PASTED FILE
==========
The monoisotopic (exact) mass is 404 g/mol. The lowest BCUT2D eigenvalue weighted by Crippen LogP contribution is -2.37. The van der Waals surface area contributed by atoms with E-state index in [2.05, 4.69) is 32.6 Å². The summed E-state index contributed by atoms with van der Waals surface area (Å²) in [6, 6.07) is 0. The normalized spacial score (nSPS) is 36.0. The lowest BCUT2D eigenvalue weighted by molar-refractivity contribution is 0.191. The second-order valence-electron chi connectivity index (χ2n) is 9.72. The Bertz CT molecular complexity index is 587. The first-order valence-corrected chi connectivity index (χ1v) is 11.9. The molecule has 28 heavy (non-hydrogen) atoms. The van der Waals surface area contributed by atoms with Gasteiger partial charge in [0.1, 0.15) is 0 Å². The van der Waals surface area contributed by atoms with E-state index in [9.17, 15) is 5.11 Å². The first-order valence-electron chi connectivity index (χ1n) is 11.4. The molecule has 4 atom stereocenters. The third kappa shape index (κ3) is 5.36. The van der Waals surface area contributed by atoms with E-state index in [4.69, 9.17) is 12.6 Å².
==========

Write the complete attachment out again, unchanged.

The monoisotopic (exact) mass is 404 g/mol. The lowest BCUT2D eigenvalue weighted by Crippen LogP contribution is -2.37. The van der Waals surface area contributed by atoms with E-state index in [2.05, 4.69) is 32.6 Å². The summed E-state index contributed by atoms with van der Waals surface area (Å²) in [6, 6.07) is 0. The normalized spacial score (nSPS) is 36.0. The lowest BCUT2D eigenvalue weighted by molar-refractivity contribution is 0.191. The second-order valence-electron chi connectivity index (χ2n) is 9.72. The Bertz CT molecular complexity index is 587. The first-order valence-corrected chi connectivity index (χ1v) is 11.9. The molecule has 28 heavy (non-hydrogen) atoms. The van der Waals surface area contributed by atoms with Gasteiger partial charge in [0.1, 0.15) is 0 Å². The van der Waals surface area contributed by atoms with E-state index in [9.17, 15) is 5.11 Å². The first-order valence-electron chi connectivity index (χ1n) is 11.4. The molecule has 4 atom stereocenters. The third kappa shape index (κ3) is 5.36. The van der Waals surface area contributed by atoms with E-state index in [4.69, 9.17) is 12.6 Å².